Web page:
Humane Society wants Portage animals to go to county shelter
By Amy Lavalley Post-Tribune correspondent August 31, 2013 11:12PM
Updated: October 2, 2013 6:35AM
PORTAGE — The Humane Society of Hobart would like to see the city of Portage take its animals to the Porter County Animal Shelter because what was supposed to be a temporary agreement between the two has stretched on too long.
“This cannot go on indefinitely,” said Carol Konopacki, the Humane Society’s treasurer and former longtime director, in a strongly worded Aug. 6 letter to Mayor Jim Snyder and other city officials.
The letter said the fees the Hobart shelter charges to the city could go up at the start of January if it doesn’t make other plans, and the shelter might stop taking bite cases.
City officials are aware of the problem and are trying to come up with a solution, said Assistant Police Chief Bill Mesich, but options are limited because other area shelters are either already at capacity or too far away.
“We’re trying to make efforts to house our animals — at least the bite cases and the criminal cases — with the Porter County shelter,” he said.
Portage has its own animal control department and takes its animals to the Hobart shelter, while the rest of Porter County relies on animal control through the Porter County Sheriff’s Department. Those animals are brought to the county shelter.
The city last signed an agreement with Hobart in January 2005, Mesich said.
The Hobart shelter has the capacity for 80 animals, though it has had 150 to 160 for much of the summer. The shelter takes in about 40 animals a month from Portage, Konopacki said. “We’re hoping they could go to Porter County.”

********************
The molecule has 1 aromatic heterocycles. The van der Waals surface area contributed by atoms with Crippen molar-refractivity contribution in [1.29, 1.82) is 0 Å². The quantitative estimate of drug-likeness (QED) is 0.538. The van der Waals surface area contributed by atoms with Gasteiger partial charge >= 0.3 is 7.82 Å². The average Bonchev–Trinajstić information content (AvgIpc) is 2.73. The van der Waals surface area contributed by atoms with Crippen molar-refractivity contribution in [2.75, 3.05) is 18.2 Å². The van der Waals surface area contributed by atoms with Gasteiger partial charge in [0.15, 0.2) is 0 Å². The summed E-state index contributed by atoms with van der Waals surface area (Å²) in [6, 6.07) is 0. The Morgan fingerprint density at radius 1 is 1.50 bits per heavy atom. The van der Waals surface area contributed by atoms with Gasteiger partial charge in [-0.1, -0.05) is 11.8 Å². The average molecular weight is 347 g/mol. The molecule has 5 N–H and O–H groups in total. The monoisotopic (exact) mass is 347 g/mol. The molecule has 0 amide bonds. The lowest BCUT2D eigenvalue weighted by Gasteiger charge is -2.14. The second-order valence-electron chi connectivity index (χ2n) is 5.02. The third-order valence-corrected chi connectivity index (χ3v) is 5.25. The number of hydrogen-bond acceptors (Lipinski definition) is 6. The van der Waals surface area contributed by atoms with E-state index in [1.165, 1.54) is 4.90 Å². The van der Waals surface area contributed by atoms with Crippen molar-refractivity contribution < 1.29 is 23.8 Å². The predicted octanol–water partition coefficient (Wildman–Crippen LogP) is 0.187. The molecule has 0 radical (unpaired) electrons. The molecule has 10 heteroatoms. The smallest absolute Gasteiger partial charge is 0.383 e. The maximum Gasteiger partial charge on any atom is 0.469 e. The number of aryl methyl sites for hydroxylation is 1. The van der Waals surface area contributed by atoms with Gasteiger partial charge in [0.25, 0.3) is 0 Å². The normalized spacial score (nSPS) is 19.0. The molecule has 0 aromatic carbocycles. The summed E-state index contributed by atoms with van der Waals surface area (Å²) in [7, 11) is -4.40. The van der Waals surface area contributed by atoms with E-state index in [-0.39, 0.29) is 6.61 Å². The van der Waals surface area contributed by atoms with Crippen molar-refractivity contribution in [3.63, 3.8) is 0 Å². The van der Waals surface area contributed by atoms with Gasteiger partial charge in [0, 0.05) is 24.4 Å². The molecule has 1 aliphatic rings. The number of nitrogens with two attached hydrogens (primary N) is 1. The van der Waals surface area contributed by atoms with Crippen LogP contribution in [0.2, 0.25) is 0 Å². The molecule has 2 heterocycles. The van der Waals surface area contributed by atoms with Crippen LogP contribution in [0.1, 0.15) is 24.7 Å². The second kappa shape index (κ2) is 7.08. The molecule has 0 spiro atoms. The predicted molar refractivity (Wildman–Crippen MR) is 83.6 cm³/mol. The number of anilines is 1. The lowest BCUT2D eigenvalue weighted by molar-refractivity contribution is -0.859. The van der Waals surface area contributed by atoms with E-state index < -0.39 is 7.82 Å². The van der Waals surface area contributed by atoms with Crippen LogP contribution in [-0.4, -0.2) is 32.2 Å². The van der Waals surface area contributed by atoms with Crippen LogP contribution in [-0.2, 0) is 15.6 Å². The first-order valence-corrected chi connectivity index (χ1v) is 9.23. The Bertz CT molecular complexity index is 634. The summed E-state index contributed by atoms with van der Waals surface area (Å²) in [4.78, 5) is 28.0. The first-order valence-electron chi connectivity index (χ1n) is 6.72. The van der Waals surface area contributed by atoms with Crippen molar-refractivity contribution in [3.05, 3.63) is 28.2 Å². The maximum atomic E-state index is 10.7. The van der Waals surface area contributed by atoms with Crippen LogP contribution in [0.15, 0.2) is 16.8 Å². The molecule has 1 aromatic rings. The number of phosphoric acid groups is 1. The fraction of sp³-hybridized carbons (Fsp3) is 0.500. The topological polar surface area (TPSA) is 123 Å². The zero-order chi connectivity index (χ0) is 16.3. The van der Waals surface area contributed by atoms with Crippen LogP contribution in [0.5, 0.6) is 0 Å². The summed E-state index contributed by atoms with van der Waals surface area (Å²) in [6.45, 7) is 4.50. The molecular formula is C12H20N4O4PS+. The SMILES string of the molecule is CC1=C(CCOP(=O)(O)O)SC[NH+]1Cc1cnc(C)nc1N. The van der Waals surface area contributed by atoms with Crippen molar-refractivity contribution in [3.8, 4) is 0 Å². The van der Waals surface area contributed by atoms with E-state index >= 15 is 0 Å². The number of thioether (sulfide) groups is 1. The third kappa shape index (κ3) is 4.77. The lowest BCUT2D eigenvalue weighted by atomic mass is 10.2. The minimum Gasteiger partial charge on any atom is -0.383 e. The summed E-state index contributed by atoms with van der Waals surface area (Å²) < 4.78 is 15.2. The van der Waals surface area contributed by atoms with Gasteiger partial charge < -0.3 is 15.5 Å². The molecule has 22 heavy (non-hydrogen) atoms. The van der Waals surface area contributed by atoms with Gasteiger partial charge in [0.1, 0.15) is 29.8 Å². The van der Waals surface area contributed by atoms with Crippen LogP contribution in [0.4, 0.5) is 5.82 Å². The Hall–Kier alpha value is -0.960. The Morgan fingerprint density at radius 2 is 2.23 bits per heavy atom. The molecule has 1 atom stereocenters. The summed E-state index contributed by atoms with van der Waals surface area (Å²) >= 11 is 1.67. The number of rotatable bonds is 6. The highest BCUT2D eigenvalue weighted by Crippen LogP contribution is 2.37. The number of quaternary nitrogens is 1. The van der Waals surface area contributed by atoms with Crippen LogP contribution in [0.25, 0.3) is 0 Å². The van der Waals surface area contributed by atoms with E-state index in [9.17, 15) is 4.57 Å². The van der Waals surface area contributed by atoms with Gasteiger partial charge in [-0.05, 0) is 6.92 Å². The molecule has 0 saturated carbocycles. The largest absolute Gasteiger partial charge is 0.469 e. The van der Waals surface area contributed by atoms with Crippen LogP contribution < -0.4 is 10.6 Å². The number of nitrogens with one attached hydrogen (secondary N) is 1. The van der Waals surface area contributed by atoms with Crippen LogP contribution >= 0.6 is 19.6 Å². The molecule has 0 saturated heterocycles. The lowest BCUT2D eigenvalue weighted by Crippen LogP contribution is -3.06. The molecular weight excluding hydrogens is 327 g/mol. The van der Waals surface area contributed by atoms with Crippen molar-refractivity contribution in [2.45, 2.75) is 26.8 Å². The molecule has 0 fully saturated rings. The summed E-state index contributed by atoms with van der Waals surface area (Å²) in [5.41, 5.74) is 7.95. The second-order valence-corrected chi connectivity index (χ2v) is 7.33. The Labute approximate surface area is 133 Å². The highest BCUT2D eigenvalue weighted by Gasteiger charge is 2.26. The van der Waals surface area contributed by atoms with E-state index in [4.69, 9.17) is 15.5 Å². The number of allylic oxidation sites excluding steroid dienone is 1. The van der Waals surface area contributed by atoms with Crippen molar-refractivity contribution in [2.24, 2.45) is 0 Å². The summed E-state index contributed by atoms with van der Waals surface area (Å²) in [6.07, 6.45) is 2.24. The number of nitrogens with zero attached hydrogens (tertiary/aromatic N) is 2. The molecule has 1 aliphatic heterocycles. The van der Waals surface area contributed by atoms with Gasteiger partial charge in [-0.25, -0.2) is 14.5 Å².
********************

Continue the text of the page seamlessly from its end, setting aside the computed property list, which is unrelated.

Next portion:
Mesich agreed the Hobart shelter’s largest number of animals comes from the city. He, too, hopes to be able to take more animals to the county shelter.
“That is our ultimate goal, that we would take all of our animals to the Porter County shelter, because we have no other options,” he said.
Jon Thomas, director of the Porter County Animal Shelter, said he was contacted about taking in the bite cases, but there hasn’t been any discussion about taking animals beyond that for the coming year.
His shelter has been over capacity as well, taking in 152 cats and 184 dogs in the late spring and early summer.
“It would be taxing on us. We would help as best we could, but I don’t think we could take all their animals,” he said.
The county has been considering a new shelter for some time. The Porter County Board of Commissioners earmarked $1.5 million in hospital interest proceeds for a new facility, but the request has not gone before the council because commissioners want something concrete first. An anonymous donor also has offered a considerable match for a new shelter.
The commissioners are approaching the Porter County parks board about putting a shelter at Sunset Hill Farm County Park, at Meridian Road and U.S. 6.
Mesich would like to see plans for a new shelter move forward soon.
“We would be put in a bind if we no longer have the Hobart Humane Society by the end of the year,” he said. ”We would really appreciate it if the county would move on this very quickly.”